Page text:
IRVING, Texas - A 14-year-old North Texas boy will not face charges after he was suspended over a homemade clock that teachers, administrators and police found suspicious.
Ahmed Mohamed, who is Muslim, was arrested at MacArthur High School in Irving on Monday afternoon after a clock he made was mistaken for a bomb.
Mohamed said he enjoys tinkering with electronics and took the clock to school to show his engineering teacher. But an alarm on the clock went off in English class and his teacher confiscated it.
"I told them it's a clock. And they told me, 'Why would you bring a clock to school?' And I was like to tell time. And the officer said, 'There's clocks here, clocks here, clocks around you everywhere.' And I told him that I wanted to impress my teachers so that I could feel appreciated for it, but instead I got the police called on me," he said.
Police searched his belongings and removed him from school in handcuffs.
"He's just a bright 14-year-old American Muslim kid and all he did was a science project for his school," family attorney Linda Moreno said. "He certainly didn't expect to be detained, interrogated, handcuffed fingerprinted and arrested at the end of the school day."
Irving Police Chief Larry Boyd said Mohamed originally was not very forthcoming and the school was concerned that the device was possibly the infrastructure for a bomb. Officers acted in an abundance of caution.
"It was a very suspicious device. We live in an age where you can't take things like that to school. Of course we've seen across our country horrific things happen. We have to err on the side of caution," Boyd said.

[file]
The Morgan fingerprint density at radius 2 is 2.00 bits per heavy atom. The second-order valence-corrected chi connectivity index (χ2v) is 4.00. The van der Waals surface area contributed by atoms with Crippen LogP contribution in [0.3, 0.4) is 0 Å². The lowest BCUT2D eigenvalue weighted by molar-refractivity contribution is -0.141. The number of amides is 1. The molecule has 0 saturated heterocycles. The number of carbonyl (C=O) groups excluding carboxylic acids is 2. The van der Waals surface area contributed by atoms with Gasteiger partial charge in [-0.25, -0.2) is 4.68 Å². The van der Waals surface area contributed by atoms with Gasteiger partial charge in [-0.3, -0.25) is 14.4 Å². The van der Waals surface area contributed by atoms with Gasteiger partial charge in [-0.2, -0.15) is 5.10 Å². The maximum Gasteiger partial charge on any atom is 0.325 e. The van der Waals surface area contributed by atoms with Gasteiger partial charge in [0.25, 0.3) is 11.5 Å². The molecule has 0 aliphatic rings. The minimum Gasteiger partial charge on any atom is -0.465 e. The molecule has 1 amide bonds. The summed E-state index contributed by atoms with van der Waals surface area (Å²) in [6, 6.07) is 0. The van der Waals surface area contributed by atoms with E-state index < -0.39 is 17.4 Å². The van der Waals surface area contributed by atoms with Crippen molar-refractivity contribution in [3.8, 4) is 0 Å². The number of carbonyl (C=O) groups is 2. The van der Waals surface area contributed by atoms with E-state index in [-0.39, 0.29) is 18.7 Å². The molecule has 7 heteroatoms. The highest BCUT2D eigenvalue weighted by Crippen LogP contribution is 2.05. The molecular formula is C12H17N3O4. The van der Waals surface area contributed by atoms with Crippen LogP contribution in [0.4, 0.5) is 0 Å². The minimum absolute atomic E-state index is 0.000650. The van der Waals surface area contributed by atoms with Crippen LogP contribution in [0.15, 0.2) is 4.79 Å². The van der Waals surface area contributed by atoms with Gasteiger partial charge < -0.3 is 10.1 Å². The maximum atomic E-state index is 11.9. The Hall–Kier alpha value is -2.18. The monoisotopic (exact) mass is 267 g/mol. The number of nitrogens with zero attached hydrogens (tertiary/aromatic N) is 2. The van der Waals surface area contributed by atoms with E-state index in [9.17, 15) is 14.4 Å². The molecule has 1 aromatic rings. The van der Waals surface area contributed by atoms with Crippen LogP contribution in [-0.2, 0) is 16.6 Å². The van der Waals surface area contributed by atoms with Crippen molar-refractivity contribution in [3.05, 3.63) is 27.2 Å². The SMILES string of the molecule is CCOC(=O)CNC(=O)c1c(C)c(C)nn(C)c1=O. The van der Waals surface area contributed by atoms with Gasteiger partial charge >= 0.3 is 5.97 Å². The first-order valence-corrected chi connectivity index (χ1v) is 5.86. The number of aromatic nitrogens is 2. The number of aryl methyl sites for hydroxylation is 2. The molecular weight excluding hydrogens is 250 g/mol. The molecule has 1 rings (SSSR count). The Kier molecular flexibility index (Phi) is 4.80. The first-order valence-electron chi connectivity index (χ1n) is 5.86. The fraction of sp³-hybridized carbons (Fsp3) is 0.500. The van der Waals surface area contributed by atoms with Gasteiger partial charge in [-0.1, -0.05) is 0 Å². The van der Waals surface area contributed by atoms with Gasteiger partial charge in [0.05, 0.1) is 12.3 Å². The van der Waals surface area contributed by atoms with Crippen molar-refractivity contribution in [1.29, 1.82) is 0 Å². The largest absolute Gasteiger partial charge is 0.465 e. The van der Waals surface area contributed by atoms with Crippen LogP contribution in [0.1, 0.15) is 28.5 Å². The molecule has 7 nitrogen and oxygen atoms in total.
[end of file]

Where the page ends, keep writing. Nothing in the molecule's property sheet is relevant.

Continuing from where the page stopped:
In the state of Texas a person can be found guilty of possessing a hoax bomb if the device is intended to bring fear. But police said Wednesday morning the teen would not be charged.
"We found no evidence to support the perception that he intended to create alarm," Boyd said.
Mohamed was suspended from school through Thursday. At a Wednesday afternoon press conference the teen said his suspension hadn't been lifted by school officials despite charges not being pursued by police.
Mohamed added he plans on transferring from MacArthur HS, but doesn't know where he will attend school next.
Irving Mayor Beth Van Duyne said on her Facebook page she doesn't fault the school or police for their actions.
"They have procedures to run when a possible threat or criminal act is discovered. They follow these procedures in the sole interest of protecting our children and school personnel,' Van Duyne wrote.
President Obama was one of many people throughout the U.S., especially in the scientific community, who expressed their support for the teen via social media.
"Cool clock, Ahmed. Want to bring it to the White House? We should inspire more kids like you to like science. It's what makes America great," Obama tweeted on Wednesday.
Mohamed said he plans on taking Obama up on his offer to visit the White House.
"Having the skill and ambition to build something cool should lead to applause, not arrest," Zuckerberg wrote. "The future belongs to people like Ahmed."
Irving ISD says that privacy rules restrict it from talking about an individual student's disciplinary record. However, a spokeswoman says the district has tried to meet with the family since Monday, but the family has canceled those meetings.
Mohamed says he has no intention of talking to anyone at MacArthur High School.
"I'm transferring schools, so I don't see a point in that," he said.
Irving's school board president, Randy Randle, says he would like to see Mohamed come back to MacArthur and believes the staff would welcome him, but adds he does not believe anyone discriminated against the teen.
"I think if this device was taken by any other person at any other time in any other public building and someone saw it, the same effect would have happened," said Randle.
People all over the world began tweeting their support for the teen, who was detained at Irving's MacArthur High School on Monday.
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